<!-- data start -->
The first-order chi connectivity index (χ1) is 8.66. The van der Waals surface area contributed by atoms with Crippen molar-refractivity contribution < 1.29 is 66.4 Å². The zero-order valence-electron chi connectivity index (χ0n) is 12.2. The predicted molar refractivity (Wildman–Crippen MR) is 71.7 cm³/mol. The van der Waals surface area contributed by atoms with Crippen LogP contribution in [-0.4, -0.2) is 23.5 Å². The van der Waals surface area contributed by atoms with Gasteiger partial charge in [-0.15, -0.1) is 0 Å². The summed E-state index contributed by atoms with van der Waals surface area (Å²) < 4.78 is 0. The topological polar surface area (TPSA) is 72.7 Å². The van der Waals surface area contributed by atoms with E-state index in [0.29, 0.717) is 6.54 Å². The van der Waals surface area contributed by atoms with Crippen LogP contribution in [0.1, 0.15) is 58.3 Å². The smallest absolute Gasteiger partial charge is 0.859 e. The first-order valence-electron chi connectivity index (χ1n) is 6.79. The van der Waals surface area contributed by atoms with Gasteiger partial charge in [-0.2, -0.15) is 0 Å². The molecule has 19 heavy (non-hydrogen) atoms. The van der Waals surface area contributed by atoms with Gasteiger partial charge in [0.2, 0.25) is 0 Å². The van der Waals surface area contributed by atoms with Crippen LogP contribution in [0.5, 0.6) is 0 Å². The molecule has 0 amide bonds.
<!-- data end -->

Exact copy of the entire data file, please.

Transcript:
The first-order chi connectivity index (χ1) is 8.66. The van der Waals surface area contributed by atoms with Crippen molar-refractivity contribution < 1.29 is 66.4 Å². The zero-order valence-electron chi connectivity index (χ0n) is 12.2. The predicted molar refractivity (Wildman–Crippen MR) is 71.7 cm³/mol. The van der Waals surface area contributed by atoms with Crippen LogP contribution in [-0.4, -0.2) is 23.5 Å². The van der Waals surface area contributed by atoms with Gasteiger partial charge in [-0.15, -0.1) is 0 Å². The summed E-state index contributed by atoms with van der Waals surface area (Å²) < 4.78 is 0. The topological polar surface area (TPSA) is 72.7 Å². The van der Waals surface area contributed by atoms with E-state index in [0.29, 0.717) is 6.54 Å². The van der Waals surface area contributed by atoms with Crippen LogP contribution in [0.1, 0.15) is 58.3 Å². The smallest absolute Gasteiger partial charge is 0.859 e. The first-order valence-electron chi connectivity index (χ1n) is 6.79. The van der Waals surface area contributed by atoms with Gasteiger partial charge in [-0.2, -0.15) is 0 Å². The molecule has 19 heavy (non-hydrogen) atoms. The van der Waals surface area contributed by atoms with Gasteiger partial charge in [0.2, 0.25) is 0 Å². The van der Waals surface area contributed by atoms with Crippen LogP contribution in [0.5, 0.6) is 0 Å². The molecule has 0 amide bonds.